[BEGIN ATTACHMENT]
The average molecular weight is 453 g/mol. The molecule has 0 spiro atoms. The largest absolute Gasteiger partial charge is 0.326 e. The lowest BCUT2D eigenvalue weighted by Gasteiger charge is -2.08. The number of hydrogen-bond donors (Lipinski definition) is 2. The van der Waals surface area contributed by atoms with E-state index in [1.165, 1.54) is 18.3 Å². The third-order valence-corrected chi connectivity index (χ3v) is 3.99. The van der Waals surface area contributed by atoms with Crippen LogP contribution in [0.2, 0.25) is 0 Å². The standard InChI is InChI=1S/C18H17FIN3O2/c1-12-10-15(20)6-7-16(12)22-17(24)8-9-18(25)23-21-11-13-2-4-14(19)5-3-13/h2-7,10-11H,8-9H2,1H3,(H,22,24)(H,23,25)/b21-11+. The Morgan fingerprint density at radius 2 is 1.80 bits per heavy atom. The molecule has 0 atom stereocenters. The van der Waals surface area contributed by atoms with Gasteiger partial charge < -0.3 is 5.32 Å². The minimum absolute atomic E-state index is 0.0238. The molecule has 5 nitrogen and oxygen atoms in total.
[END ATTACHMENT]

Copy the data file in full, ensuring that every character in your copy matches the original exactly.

The average molecular weight is 453 g/mol. The molecule has 0 spiro atoms. The largest absolute Gasteiger partial charge is 0.326 e. The lowest BCUT2D eigenvalue weighted by Gasteiger charge is -2.08. The number of hydrogen-bond donors (Lipinski definition) is 2. The van der Waals surface area contributed by atoms with E-state index in [1.165, 1.54) is 18.3 Å². The third-order valence-corrected chi connectivity index (χ3v) is 3.99. The van der Waals surface area contributed by atoms with Crippen LogP contribution in [0.2, 0.25) is 0 Å². The standard InChI is InChI=1S/C18H17FIN3O2/c1-12-10-15(20)6-7-16(12)22-17(24)8-9-18(25)23-21-11-13-2-4-14(19)5-3-13/h2-7,10-11H,8-9H2,1H3,(H,22,24)(H,23,25)/b21-11+. The Morgan fingerprint density at radius 2 is 1.80 bits per heavy atom. The molecule has 0 atom stereocenters. The van der Waals surface area contributed by atoms with Gasteiger partial charge < -0.3 is 5.32 Å². The minimum absolute atomic E-state index is 0.0238. The molecule has 5 nitrogen and oxygen atoms in total.